Feb 25, 2018 Last Updated 5:27 AM, Feb 19, 2018

Fiji unions triumph

Court favours airport workers’ plight

A bitter row between the management of Fiji’s Air Terminal Services (ATS) and its employees who were locked out of work for 35 days including Christmas and New Year ended last month with the court’s sympathy towards the workers. The Employment Relations Tribunal presided by Australian Andrew See ordered ATS management to allow the workers back to work and to pay them for the days they were locked out.

About 70 staff on shift on Saturday, 16 December left their stations to attend a three-hour shareholders meeting. When they returned to work, the gate was locked and the security had instructions from management not to let anyone back in.

ATS board chair Riyaz Khaiyum and CEO Hare Mani claimed the workers went on strike and instructed HR manager Richard Donaldson to issue suspension letters to over 300 workers, including those not at work that day and those on leave. If they wanted their jobs back, they were told to sign a letter admitting their action was illegal and they could be further reprimanded.

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Get your priorities right, FRU told

OLYMPIC-winning coach Ben Ryan has expressed serious reservations on Fiji’s bid to host a leg of the World Rugby Sevens Series, saying the Fiji Rugby Union has its priorities misplaced. Ryan, who was a guest at the Mana Whey Coral Coast Sevens last month, declined his support for the bid when FRU approached him in August 2017, while FRU hopes its bid will meet World Rugby requirements when it is submitted by the end of this month.

In a lengthy post on his Facebook page, Ryan said he was not prepared to back the bid because it would have a negative effect on the success of the sevens team on the world stage itself.

He said it was a waste of money and he had serious doubts about the viability of a regular tournament being held in the country. “The overseas consultants asked for a budget of F$1m (US$499,000) just to put together the bid. That’s hugely excessive and a massive waste of money. What are they spending it all on?

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Personalities will clash as Fijians prepare to go to the ballot

THE personality of Fiji’s Prime Minister Frank Bainimarama ensured that his Fiji First party won an outright majority in the 2014 polls, but that could change come this year.

The four years has given opposition parties an opportunity to strongly challenge Fiji First policies under the 2013 Constitution, which could not be done in an era when Fiji was without a parliament and government ruled by decrees.

2018 will also see the return of former Prime Minister, Sitiveni Rabuka to the political arena who is no doubt going to be very vocal against Bainimarama. There will be 51 seats to be contested with an expected 250 plus candidates to go on the ballot paper.

The three big names to watch out for in the 2018 elections will be Frank Bainimarama’s Fiji First, Sitiveni Rabuka’s SODELPA and Dr Biman Prasad’s National Federation Party. The single constituency electoral system, which played nicely with Bainimarama in 2014 because of his popularity, will also be tested in 2018.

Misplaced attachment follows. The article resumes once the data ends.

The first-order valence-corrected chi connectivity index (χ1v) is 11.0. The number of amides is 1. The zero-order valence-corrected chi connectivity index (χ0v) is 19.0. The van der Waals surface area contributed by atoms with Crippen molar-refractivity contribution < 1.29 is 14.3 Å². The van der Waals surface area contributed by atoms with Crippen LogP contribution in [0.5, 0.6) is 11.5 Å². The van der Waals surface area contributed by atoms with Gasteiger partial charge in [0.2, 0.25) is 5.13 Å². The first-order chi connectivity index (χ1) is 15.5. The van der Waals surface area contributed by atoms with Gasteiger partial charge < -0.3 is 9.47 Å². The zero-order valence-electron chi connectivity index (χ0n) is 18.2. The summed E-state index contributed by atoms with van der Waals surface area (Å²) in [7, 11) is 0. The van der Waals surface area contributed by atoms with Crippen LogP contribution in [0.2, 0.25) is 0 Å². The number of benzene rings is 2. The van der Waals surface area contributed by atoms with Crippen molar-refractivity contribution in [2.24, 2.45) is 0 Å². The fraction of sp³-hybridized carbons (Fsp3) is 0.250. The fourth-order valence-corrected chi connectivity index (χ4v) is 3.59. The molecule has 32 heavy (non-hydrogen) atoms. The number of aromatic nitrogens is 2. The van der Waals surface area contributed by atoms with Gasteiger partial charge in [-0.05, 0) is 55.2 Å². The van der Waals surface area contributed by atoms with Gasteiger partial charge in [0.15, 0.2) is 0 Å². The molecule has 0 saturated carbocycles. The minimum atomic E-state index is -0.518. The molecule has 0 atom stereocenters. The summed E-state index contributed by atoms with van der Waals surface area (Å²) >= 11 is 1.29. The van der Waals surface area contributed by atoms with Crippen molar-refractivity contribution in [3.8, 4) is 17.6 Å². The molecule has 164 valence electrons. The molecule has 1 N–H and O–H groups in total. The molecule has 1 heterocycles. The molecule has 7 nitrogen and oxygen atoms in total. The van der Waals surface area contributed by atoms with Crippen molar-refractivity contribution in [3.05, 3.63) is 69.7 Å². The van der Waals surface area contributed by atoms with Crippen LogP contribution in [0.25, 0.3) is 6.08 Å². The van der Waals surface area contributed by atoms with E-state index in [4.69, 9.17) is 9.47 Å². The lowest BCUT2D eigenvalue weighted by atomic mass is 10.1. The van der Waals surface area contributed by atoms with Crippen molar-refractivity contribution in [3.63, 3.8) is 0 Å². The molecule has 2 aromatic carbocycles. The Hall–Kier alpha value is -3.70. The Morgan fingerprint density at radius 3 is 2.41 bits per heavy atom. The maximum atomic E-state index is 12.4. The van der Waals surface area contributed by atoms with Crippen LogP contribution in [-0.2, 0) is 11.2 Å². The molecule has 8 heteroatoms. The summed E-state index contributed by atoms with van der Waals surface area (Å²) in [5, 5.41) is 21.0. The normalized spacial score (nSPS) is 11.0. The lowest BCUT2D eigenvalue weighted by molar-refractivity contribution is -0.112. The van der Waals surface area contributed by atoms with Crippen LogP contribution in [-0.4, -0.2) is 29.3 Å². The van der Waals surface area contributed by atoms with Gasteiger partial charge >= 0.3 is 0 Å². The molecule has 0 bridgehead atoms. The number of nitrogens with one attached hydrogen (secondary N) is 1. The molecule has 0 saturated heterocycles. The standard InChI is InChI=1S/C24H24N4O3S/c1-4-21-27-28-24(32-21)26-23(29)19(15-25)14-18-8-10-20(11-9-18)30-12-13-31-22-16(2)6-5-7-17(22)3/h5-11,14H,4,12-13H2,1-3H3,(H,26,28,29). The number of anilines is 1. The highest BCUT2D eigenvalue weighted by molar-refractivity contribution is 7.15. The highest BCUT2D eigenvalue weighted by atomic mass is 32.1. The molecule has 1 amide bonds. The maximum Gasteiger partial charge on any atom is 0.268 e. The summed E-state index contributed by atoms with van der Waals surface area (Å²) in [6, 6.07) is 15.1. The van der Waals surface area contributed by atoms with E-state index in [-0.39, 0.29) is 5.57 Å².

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ONE of Fiji’s newest political parties has not ruled out contesting Fiji’s general elections due to be held in 2018 in coalition with other parties that are opposed to the ruling Fiji First Party of Prime Minister Frank Bainimarama.

Unity Fiji is led by a former governor of Fiji’s reserve bank now economic consultant with international financial institutions, Savenaca Narube. Speaking exclusively to this magazine, Narube confirmed his party has been participating in talks with other parties, discussing many issues including fielding common candidates.

“But we are not in complete control of these discussions,” the former central bank governor added. If contesting the 2018 elections as a grand coalition could not be achieved, Narube said his party would be happy to consider revisiting the matter post elections.

The senior economist also spoke about the reasons he could not join existing parties currently forming the opposition in Fiji’s parliament, that of SODELPA and the National Federation Party.

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Fiji urged to reopen credit bureau

THE Fijian Government will need to improve its land lease processes if it has to create a business friendly environment for the private sector, says the International Monetary Fund. And the IMF projects that Fiji’s economy would grow by around 3.5 per cent in the coming year and would maintain that growth in the medium term.

Improving land lease processes is one of the few conditions the team from the IMF who were recently in Fiji suggested to government from their preliminary findings on their annual country surveillance.

Murphy said in order for the private sector to thrive which would in turn drive economic recovery, conditions must be put in place to improve the business environment. While Murphy and his team acknowledged the existing mechanisms to use land and several efforts by the Fiji Government to improve leases like the introduction of a land bank, they heard from the private sector that lease processes were lengthy and time consuming.

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